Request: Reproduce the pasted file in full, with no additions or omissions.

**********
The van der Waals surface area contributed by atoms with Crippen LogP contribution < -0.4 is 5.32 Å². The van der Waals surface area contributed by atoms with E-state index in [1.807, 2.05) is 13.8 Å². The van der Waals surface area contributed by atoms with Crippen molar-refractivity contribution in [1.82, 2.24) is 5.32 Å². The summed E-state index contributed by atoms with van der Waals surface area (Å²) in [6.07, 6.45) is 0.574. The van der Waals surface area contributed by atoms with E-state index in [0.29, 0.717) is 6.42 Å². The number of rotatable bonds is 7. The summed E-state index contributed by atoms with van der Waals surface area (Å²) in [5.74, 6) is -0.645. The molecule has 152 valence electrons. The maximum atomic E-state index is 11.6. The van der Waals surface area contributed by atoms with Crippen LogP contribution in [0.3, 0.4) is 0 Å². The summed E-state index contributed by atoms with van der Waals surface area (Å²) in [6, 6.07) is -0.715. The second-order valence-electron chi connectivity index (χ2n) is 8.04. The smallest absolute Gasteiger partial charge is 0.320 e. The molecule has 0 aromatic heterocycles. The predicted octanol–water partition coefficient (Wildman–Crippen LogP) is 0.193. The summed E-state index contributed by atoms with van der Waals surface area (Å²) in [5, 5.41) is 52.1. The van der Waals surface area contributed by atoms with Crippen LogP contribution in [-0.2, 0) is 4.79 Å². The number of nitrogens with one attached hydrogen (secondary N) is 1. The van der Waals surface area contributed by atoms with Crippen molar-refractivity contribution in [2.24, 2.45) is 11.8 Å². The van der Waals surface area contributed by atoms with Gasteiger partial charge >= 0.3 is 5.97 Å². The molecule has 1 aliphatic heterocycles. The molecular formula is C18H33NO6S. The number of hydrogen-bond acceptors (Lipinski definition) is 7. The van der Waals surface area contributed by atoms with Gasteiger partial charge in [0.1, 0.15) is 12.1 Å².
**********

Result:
The van der Waals surface area contributed by atoms with Crippen LogP contribution < -0.4 is 5.32 Å². The van der Waals surface area contributed by atoms with E-state index in [1.807, 2.05) is 13.8 Å². The van der Waals surface area contributed by atoms with Crippen molar-refractivity contribution in [1.82, 2.24) is 5.32 Å². The summed E-state index contributed by atoms with van der Waals surface area (Å²) in [6.07, 6.45) is 0.574. The van der Waals surface area contributed by atoms with E-state index in [0.29, 0.717) is 6.42 Å². The number of rotatable bonds is 7. The summed E-state index contributed by atoms with van der Waals surface area (Å²) in [5.74, 6) is -0.645. The molecule has 152 valence electrons. The maximum atomic E-state index is 11.6. The van der Waals surface area contributed by atoms with Crippen LogP contribution in [0.3, 0.4) is 0 Å². The summed E-state index contributed by atoms with van der Waals surface area (Å²) in [6, 6.07) is -0.715. The second-order valence-electron chi connectivity index (χ2n) is 8.04. The smallest absolute Gasteiger partial charge is 0.320 e. The molecule has 0 aromatic heterocycles. The predicted octanol–water partition coefficient (Wildman–Crippen LogP) is 0.193. The summed E-state index contributed by atoms with van der Waals surface area (Å²) in [5, 5.41) is 52.1. The van der Waals surface area contributed by atoms with Crippen LogP contribution in [-0.2, 0) is 4.79 Å². The number of nitrogens with one attached hydrogen (secondary N) is 1. The van der Waals surface area contributed by atoms with Crippen molar-refractivity contribution in [2.24, 2.45) is 11.8 Å². The van der Waals surface area contributed by atoms with Gasteiger partial charge >= 0.3 is 5.97 Å². The molecule has 1 aliphatic heterocycles. The molecular formula is C18H33NO6S. The number of hydrogen-bond acceptors (Lipinski definition) is 7. The van der Waals surface area contributed by atoms with Gasteiger partial charge in [0.1, 0.15) is 12.1 Å².